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The pursuit of appiness

14 August 2022
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Hannah Hardy-Jones. Photo: Jade Streat

Courageous Cantabrian Hannah Hardy-Jones is helping beat the global mental health crisis, one app at a time. Words Josie Steenhart

With a passion for mental health advocacy, a penchant for pretty prints and the constant juggle of mum-life, Christchurch mother-of-two Hannah Hardy-Jones might not sit within the stereotypical idea of a successful global tech entrepreneur – but that’s exactly what she is.

“My weeks are a juggle of school drop-offs and pick-ups and then working in town. I try to get up at 6am to have a coffee before the kids get up but often that doesn’t happen! I often have 8pm meetings with UK clients and then try to get an early night,” says Hannah, who launched her app-based start-up The Kite Program in 2018, not with the goal, like many tech entrepreneurs, of making millions, but instead in order to help others.

“After the birth of my first baby in 2013, I had a very scary time with my mental health and was eventually diagnosed with bipolar disorder as a result of childbirth,” she says.

“It was a long recovery and I didn’t feel like I could ever get my life back or go back to my career. What really struck me was the lack of support for mums with their mental health, especially anything tailored to my situation.”

A diagnosis meant Hannah could start on the road to recovery and learn how to best manage her own mental health. And rather than returning to her former life climbing the corporate ladder in HR, Hannah turned her hand to building Kite, a mental health app platform that publishes tailored apps for groups of people, organisations or causes.

The first app off the Kite ranks was Kite For Mums – the world’s first personal development app for mothers – designed to be a supportive journey for mums of all stages by giving them the tools to cope with all aspects of motherhood, acting as both a professional development tool and a wellbeing resource.

“It might seem counter-intuitive, as technology can have a negative impact on people, but an app is also a very accessible and private way to work on your wellbeing,” she explains.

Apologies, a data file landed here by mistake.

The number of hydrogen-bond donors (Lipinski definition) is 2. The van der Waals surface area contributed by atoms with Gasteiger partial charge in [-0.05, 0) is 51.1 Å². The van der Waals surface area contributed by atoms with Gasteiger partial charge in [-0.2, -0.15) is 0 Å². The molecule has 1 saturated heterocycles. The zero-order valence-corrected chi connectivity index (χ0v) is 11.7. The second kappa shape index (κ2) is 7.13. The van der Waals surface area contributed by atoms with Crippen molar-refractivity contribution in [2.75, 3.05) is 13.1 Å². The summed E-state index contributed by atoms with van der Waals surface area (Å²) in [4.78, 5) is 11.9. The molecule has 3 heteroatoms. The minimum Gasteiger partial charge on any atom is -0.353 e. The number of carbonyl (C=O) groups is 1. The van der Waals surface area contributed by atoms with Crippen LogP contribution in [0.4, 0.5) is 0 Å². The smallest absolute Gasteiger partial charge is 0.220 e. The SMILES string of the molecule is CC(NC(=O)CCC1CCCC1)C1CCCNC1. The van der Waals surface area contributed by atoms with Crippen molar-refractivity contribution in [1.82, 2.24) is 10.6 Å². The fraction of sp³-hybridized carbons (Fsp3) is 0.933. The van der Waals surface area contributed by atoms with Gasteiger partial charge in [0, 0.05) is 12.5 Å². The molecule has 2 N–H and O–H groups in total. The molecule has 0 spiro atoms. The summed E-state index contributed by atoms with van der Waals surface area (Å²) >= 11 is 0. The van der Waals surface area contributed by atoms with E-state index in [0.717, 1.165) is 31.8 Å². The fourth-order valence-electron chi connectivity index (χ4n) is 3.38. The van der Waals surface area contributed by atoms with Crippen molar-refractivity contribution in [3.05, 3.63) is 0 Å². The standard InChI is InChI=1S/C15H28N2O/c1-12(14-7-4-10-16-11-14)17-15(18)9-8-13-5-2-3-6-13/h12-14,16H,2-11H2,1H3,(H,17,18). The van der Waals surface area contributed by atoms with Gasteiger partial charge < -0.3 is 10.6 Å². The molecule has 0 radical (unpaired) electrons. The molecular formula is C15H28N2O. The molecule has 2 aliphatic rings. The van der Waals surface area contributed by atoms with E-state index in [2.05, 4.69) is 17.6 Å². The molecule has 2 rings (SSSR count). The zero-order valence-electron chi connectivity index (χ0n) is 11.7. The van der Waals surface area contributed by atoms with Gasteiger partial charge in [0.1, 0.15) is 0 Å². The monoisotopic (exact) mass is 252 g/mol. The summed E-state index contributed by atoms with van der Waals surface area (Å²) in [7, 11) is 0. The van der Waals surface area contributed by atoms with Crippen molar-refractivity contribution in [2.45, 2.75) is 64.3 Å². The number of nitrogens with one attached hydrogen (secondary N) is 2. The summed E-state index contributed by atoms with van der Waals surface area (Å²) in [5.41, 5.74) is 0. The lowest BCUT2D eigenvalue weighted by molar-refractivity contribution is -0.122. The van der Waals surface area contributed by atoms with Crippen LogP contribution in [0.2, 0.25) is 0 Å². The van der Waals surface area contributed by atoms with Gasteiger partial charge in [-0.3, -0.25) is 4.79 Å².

“Kite has a beautiful design, more like a coffee table book, and each activity takes no more than five minutes, so people don’t need to spend a long time on their phone.”

Hannah says that launching a start-up in the tech space was far from easy – not least because the gender imbalance in the tech industry makes it a struggle to navigate.

“Women in tech are hugely under-represented (and women founders in general) and of the top 150 Silicon Valley companies only four per cent are run by women,” she explains.

“When I first started Kite I lacked confidence in my skills because of the perception that you needed to be a male in his 20s to make it big in the tech world."

“I was also very aware that I was a mum and that I had to juggle my family life whereas so many founders don’t have to consider this. It was almost a feeling of embarrassment and that it would count against me."

“At first it was so isolating – I was just a mum of two young kids sitting at the kitchen table!” says Hannah.

“I still struggle sometimes as I have to run Kite alongside being a busy mum, whereas many tech start-ups have young founders who work long hours and can commit more time."

“I also had a tough start as I partnered with an overseas app development firm, which cost me a lot of money and time, and have since had to bring the technology back to Christchurch (which has been amazing).”

Being accepted into Christchurch-based start-up and innovation community Ministry of Awesome’s Founder Catalyst programme gave Hannah the opportunity to connect with other start-ups and founders, which she says made a huge difference.

A second boost came earlier this year, when Hannah became the deserved first recipient of Jaguar’s She Sets the Pace community grant.

She says the $10,000 grant will go toward looking at solutions to support women on their breast cancer journey, including those with the breast cancer gene.

“There are many niche groups in this space that would benefit from a tailored Kite app.

“We also have plans for an app to support the IVF journey, to support parents in NICU and some more
specific maternal mental health options, and are expanding more into the USA and looking at apps to
support women in leadership programmes with the larger universities.”

An additional perk of the grant sees Hannah given the keys to an all-electric Jaguar I-PACE SUV for three months. “It’s really so beautiful – I absolutely love driving it!” she says. “It’s great as I’ve never driven an electric car before – it’s so quiet and easy to drive. It will be hard to give back at the end of the three months!”

As well as utilising Kite, Hannah’s personal formula for health/wellbeing includes sleep, medication, loud music and reducing sugar, as well as making time to get outdoors.

“I take medication to manage my bipolar and this is a key part of staying well for me – something I will continue to do for the rest of my life. Sleep is key as well and I always write a list for the next day before I go to sleep. I listen to music in the car (very loud), which helps switch my brain off! And I always notice that when I reduce sugar my mood improves too,” she says.

“Weekends are usually spent either exploring in our caravan (Okains Bay is our favourite place to go) or finding new walks to go on. Living in Christchurch, I love the fact you can easily go skiing in the winter and the beaches are wonderful in the summer. Hagley Park is one of my favourite places to go for a walk.”

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